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How to Pick the Right Washing Machine Size

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Potential Savings*
10-Year $ Savings:
$245
10-Year CO2 Savings:
399 kg (equal to driving a car 2,700 km)1
10-Year Water Savings:
63,544 litres (equal to 2.5 years of showers for a person)2
What to do:
Run a small number of full loads each week, instead of a large number of small loads.
 
*Savings are based on examples used in this article

washing machine fully loaded

Once you’ve decided whether to go for a front load or top load washing machine, you’ll need to think about what size you’d want.

Washing machine sizes are expressed in kg, which refers to the approximate load that you can fit into the drum of the machine. Sizes range from around 5kg – 7kg (small), 7.5kg – 8.5kg (medium) and 9kg + (large).

What’s the Right Washing Machine Size?

The right washing machine size is a size at which you can confidently run a full load in each wash. Your machine is at its most energy-efficient when it’s running a full load. Based on that principle, any number of sizes could be right for you. In the end it all comes down to your individual washing demands and habits.

What to Think About When Picking a Size

1. How big is your household?

For a family of four, a medium size washing machine (around 7.5 to 8.5 kg) should normally be enough. That’s the equivalent of around 35 T-Shirts per wash. If you’ve got a small household (1-2 adults), then a small washing machine (around 5kg-7kg) could be enough.

Remember that washing machines generally last a while – for 10 years or more in many cases. If you’re planning to have kids over that period you’ll need to account for the extra load you’ll face in the coming years. The last thing you want to do is have to buy a new washing machine at a time when you’ll have a lot of other expenses too.

2. How often do you wash your clothes?

Some people need to run a wash cycle daily, while others are happy to accumulate unwashed clothes for a few days before running a wash cycle. If you need to run a small load daily, then go for the smallest washing machine that can handle your daily load. If you accumulate clothes to do a “big wash”, then you could look at buying a larger size machine that you use less frequently.

3. How Do You Dry Your Clothes?

If you’ve got a lot of drying space – using a big backyard clothesline or a large drying rack for example – then you can afford to have a big washing machine. However if your drying space is limited then you’ll need to go for a smaller size machine. Otherwise your clothes could get smelly after sitting in your washing machine for days.

4. Separating Colours and Whites

If you run separate loads for coloured items and whites, then a smaller washing machine is best. That’s because most households can never accumulate enough whites to make a full load, or enough colours to make a full load. Research has shown that the average wash cycle in a 6-7kg machine is only 2.8kg,3 with separation of colours and whites being one of the main reasons. If on the other hand, you combine colours and whites in the same load, then you could probably run a larger machine efficiently.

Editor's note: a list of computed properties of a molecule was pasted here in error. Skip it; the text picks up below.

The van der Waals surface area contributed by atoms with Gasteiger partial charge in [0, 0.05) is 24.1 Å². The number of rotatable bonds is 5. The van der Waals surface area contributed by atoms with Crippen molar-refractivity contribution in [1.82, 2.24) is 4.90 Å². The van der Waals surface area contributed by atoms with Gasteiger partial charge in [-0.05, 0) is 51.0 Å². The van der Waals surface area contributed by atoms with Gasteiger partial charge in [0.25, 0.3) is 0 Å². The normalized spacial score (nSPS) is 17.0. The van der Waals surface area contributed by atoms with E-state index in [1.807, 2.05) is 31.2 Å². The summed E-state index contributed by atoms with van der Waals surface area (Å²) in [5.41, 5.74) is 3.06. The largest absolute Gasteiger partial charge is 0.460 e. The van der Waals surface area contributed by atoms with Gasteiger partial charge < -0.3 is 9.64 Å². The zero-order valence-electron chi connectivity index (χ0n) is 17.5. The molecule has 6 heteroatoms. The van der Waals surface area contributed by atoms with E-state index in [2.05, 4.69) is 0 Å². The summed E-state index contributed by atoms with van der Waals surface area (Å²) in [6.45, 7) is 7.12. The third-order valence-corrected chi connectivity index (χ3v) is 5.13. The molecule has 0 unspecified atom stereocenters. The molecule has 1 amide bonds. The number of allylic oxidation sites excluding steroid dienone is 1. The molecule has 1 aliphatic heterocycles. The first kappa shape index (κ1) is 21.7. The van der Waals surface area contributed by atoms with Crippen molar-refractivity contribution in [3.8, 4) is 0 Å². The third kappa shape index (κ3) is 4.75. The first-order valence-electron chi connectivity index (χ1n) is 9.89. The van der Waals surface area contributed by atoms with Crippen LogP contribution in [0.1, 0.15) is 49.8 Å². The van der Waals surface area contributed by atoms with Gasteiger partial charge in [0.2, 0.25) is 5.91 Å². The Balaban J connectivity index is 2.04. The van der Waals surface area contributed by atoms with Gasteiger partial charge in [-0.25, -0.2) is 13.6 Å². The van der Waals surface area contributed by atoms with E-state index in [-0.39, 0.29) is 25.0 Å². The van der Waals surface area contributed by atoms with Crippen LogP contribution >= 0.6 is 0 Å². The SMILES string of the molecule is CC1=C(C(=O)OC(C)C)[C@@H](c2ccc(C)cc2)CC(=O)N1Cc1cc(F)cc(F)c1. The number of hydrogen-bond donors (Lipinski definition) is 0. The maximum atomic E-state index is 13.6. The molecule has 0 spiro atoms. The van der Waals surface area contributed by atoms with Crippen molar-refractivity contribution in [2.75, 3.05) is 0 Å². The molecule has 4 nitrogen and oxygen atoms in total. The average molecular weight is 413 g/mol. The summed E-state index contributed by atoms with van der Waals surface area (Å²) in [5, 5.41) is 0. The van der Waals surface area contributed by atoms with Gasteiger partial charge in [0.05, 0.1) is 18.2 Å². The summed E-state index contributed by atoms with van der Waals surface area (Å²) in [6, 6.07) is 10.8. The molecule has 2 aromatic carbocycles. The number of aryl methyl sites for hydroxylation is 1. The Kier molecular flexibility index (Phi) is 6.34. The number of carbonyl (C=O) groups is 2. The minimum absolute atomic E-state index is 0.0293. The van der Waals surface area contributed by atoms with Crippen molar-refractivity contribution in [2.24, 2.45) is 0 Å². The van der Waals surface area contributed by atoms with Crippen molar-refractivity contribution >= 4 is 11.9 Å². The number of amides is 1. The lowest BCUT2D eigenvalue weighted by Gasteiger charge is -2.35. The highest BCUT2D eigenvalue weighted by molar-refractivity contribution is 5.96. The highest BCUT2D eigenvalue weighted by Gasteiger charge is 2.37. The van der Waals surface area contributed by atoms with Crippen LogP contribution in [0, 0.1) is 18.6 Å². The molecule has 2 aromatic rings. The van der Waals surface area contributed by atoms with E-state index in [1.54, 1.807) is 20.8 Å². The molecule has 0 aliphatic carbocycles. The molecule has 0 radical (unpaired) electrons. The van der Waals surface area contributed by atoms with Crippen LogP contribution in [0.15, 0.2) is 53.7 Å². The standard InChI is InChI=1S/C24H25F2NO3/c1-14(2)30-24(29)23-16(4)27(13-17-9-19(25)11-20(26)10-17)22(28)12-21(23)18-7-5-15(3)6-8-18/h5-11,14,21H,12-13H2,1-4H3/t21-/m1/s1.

5. How many clothes do you have?

If you’ve got a small quantity of clothes that you wear regularly, then chances are you’ll be running regular wash cycles, to make sure you’ve always got something to wear. In that case, you should go with a smaller washing machine. If you’ve got enough clothes to last you for most of the week, then you could run less frequent loads in a larger machine.

6. How heavy are your wash items?

The “kg” in the washing machine capacity is based largely on the volume of cotton T-shirts you could fit into your machine. It doesn’t take into account that we also put very heavy items such bath towels, jeans, jumpers and bed linen into our washing machines. If you frequently wash heavy items, then you’ll need a washing machine big enough to fit these without having to run multiple cycles.

Savings from Running a Full Load

Waiting to accumulate a full load before you run a wash isn’t as convenient as running a wash whenever you want. However can the cost and environmental savings make it worth your while?

We measured the difference in water and energy use between running a 7.5kg front load washing machine on cold water at full load, versus running the same machine at 2/3 capacity. We assumed a weekly wash load of 30kg, with both loads running on the same wash programme.

What We Found

Full Load 2/3 Load Savings
10 Year Energy Cost $183 $275 $92
10 Year Water Cost $306 $459 $153
10 Year Total Costs $489 $734 $245
10 Year CO2 Emissions 798 kg 1,197 kg 399 kg
10 Year Water Use 127,088
Litres
190,632
Litres
63,544
Litres
Table 1: Savings from running a washing machine at full load instead of 2/3 load. Volume of washing is equal to 4 full loads per week.

The inconvenience of waiting for the washing basket to fill up was worth an extra $245 over 10 years. It might not seem like much, but it is once you add the environmental benefits. You’d have saved 399 kg of CO2 – the equivalent of driving 2,700 km in a car. However the biggest saving was in water. You’d have saved a massive 63,544 litres of water – that’s the equivalent of two and a half years worth of showers2 for a person!

1. Based on a car emitting 150 g of CO2 per km.
2. Based on one 10-minute shower per day using a 3-star rated showerhead with a flow rate of 7L/min.
3. Electrolux and Proctor and Gamble, “Why size isn’t everything when it comes to washing machines!, 15 January 2010.”


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